The ability to identify and teach the literacy skills necessary within different subject disciplines is essential for supporting students' understanding and attainment. See our Disciplinary literacy resource to explore the general context for this further.
Subject disciplinary writing models
As part of our Improving writing in secondary subjects professional development course, we recommend that subject teachers use model texts to demonstrate text organisation and deconstruct language features with students.
The resources available on this page provide examples from different subjects and different genres to support teachers to develop and use their own models
Establishing context, purpose and audience
Three things determine the type of writing required for any curriculum task: context, audience and purpose. In secondary school, the context is the subject discipline.
- Context: the subject and topic
- Purpose: why am I writing?
- Audience: who am I writing to or for?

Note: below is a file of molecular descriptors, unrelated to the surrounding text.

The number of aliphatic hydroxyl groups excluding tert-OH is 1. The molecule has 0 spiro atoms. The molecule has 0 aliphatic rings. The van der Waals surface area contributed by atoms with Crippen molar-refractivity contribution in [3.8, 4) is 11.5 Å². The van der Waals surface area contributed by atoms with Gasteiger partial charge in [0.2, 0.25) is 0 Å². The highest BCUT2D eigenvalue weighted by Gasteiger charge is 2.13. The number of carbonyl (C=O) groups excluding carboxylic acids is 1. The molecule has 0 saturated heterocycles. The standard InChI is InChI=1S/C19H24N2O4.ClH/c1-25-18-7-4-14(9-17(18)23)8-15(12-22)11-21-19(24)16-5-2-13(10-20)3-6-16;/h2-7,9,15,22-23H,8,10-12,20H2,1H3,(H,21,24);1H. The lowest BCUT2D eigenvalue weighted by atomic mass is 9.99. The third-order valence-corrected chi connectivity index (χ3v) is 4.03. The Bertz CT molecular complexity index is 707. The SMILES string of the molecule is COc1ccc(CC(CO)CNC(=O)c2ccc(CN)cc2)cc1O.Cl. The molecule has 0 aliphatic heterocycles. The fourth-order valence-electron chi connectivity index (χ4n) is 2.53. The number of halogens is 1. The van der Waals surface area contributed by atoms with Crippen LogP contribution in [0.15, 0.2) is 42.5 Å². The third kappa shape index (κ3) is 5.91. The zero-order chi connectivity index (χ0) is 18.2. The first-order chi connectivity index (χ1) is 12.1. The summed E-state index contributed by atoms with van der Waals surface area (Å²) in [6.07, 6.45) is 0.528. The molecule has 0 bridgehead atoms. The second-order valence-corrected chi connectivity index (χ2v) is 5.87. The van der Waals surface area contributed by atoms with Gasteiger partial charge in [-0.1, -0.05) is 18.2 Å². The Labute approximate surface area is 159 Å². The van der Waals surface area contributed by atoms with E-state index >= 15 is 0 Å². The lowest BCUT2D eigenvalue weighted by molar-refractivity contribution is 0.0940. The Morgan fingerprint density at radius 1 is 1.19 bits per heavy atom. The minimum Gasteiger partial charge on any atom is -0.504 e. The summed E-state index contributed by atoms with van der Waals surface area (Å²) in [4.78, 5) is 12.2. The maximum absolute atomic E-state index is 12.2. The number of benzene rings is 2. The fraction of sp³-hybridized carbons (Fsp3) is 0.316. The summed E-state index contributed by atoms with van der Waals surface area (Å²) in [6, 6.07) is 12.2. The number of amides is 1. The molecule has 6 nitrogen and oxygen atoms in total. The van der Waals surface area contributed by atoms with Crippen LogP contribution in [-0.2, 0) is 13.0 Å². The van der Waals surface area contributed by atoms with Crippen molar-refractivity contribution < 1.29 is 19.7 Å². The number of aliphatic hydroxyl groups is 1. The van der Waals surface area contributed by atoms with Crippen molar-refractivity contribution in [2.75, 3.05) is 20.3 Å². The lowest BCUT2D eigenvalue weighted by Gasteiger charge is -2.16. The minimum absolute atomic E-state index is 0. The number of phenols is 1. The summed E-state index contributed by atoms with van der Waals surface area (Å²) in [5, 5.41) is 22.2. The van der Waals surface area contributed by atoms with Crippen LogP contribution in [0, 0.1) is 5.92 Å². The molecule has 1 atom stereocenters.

Text type: What is the most appropriate format to use?
The following questions will support understanding of the overall text organisation:
- Is there an introduction?
- Does the text have a number of relevant points in separate paragraphs?
- Has each point been elaborated?
- Is there an appropriate ending?
As part of the modelling process, teachers may also pay specific attention to subject-specialist (tier 3) or academic (tier 2) vocabulary and one or two pertinent language features such as prevailing verb tense or use of discourse markers.
Additionally the model and plan can be used to co-create a success criteria sheet with students to use when planning and producing their own writing.